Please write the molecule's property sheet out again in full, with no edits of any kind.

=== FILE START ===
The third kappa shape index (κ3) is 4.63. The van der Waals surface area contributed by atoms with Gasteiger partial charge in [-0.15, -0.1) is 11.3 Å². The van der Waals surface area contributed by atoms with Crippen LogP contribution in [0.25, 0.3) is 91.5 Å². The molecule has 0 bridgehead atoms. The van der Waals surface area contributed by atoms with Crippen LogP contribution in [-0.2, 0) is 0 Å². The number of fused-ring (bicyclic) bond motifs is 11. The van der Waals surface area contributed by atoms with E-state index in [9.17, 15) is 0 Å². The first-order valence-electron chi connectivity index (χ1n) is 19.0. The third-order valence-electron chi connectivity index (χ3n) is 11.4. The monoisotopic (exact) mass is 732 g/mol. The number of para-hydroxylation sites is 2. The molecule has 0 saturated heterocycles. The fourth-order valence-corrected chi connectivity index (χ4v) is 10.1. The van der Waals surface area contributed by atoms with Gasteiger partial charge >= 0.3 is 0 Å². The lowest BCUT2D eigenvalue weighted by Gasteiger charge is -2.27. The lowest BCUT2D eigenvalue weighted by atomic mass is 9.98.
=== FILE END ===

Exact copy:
The third kappa shape index (κ3) is 4.63. The van der Waals surface area contributed by atoms with Gasteiger partial charge in [-0.15, -0.1) is 11.3 Å². The van der Waals surface area contributed by atoms with Crippen LogP contribution in [0.25, 0.3) is 91.5 Å². The molecule has 0 bridgehead atoms. The van der Waals surface area contributed by atoms with Crippen LogP contribution in [-0.2, 0) is 0 Å². The number of fused-ring (bicyclic) bond motifs is 11. The van der Waals surface area contributed by atoms with E-state index in [9.17, 15) is 0 Å². The first-order valence-electron chi connectivity index (χ1n) is 19.0. The third-order valence-electron chi connectivity index (χ3n) is 11.4. The monoisotopic (exact) mass is 732 g/mol. The number of para-hydroxylation sites is 2. The molecule has 0 saturated heterocycles. The fourth-order valence-corrected chi connectivity index (χ4v) is 10.1. The van der Waals surface area contributed by atoms with Gasteiger partial charge >= 0.3 is 0 Å². The lowest BCUT2D eigenvalue weighted by Gasteiger charge is -2.27. The lowest BCUT2D eigenvalue weighted by atomic mass is 9.98.